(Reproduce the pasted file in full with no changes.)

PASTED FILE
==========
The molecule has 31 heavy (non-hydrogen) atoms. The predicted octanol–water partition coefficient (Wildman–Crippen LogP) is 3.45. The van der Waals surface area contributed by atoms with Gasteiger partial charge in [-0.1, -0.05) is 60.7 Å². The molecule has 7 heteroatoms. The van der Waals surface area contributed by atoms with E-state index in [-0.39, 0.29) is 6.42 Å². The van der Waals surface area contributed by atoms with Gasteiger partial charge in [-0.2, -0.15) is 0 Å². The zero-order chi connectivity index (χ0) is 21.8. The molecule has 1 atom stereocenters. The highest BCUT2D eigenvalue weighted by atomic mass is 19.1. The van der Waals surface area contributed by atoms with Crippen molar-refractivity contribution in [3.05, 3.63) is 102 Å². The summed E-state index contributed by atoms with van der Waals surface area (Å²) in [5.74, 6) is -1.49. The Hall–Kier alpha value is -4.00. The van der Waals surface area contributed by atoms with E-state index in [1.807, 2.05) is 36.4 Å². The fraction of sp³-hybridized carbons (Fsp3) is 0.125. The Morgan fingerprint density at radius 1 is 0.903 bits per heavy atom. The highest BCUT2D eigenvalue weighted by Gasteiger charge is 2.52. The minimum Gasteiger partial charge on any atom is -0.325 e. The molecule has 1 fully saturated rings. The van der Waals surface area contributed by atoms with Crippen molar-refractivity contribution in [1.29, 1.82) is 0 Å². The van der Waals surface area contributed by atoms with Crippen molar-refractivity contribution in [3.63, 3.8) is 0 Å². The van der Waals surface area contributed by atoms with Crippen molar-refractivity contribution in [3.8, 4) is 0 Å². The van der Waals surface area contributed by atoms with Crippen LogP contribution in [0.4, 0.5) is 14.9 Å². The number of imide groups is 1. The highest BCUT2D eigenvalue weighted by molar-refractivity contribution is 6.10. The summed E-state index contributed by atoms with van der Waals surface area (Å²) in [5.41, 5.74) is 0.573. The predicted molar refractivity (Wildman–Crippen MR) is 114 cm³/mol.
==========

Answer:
The molecule has 31 heavy (non-hydrogen) atoms. The predicted octanol–water partition coefficient (Wildman–Crippen LogP) is 3.45. The van der Waals surface area contributed by atoms with Gasteiger partial charge in [-0.1, -0.05) is 60.7 Å². The molecule has 7 heteroatoms. The van der Waals surface area contributed by atoms with E-state index in [-0.39, 0.29) is 6.42 Å². The van der Waals surface area contributed by atoms with Gasteiger partial charge in [-0.2, -0.15) is 0 Å². The zero-order chi connectivity index (χ0) is 21.8. The molecule has 1 atom stereocenters. The highest BCUT2D eigenvalue weighted by atomic mass is 19.1. The van der Waals surface area contributed by atoms with Crippen molar-refractivity contribution in [3.05, 3.63) is 102 Å². The summed E-state index contributed by atoms with van der Waals surface area (Å²) in [5.74, 6) is -1.49. The Hall–Kier alpha value is -4.00. The van der Waals surface area contributed by atoms with E-state index in [1.807, 2.05) is 36.4 Å². The fraction of sp³-hybridized carbons (Fsp3) is 0.125. The Morgan fingerprint density at radius 1 is 0.903 bits per heavy atom. The highest BCUT2D eigenvalue weighted by Gasteiger charge is 2.52. The minimum Gasteiger partial charge on any atom is -0.325 e. The molecule has 1 fully saturated rings. The van der Waals surface area contributed by atoms with Crippen molar-refractivity contribution in [1.29, 1.82) is 0 Å². The van der Waals surface area contributed by atoms with Crippen molar-refractivity contribution in [3.63, 3.8) is 0 Å². The van der Waals surface area contributed by atoms with Crippen molar-refractivity contribution in [3.8, 4) is 0 Å². The van der Waals surface area contributed by atoms with Crippen LogP contribution in [0.4, 0.5) is 14.9 Å². The number of imide groups is 1. The highest BCUT2D eigenvalue weighted by molar-refractivity contribution is 6.10. The summed E-state index contributed by atoms with van der Waals surface area (Å²) in [5.41, 5.74) is 0.573. The predicted molar refractivity (Wildman–Crippen MR) is 114 cm³/mol.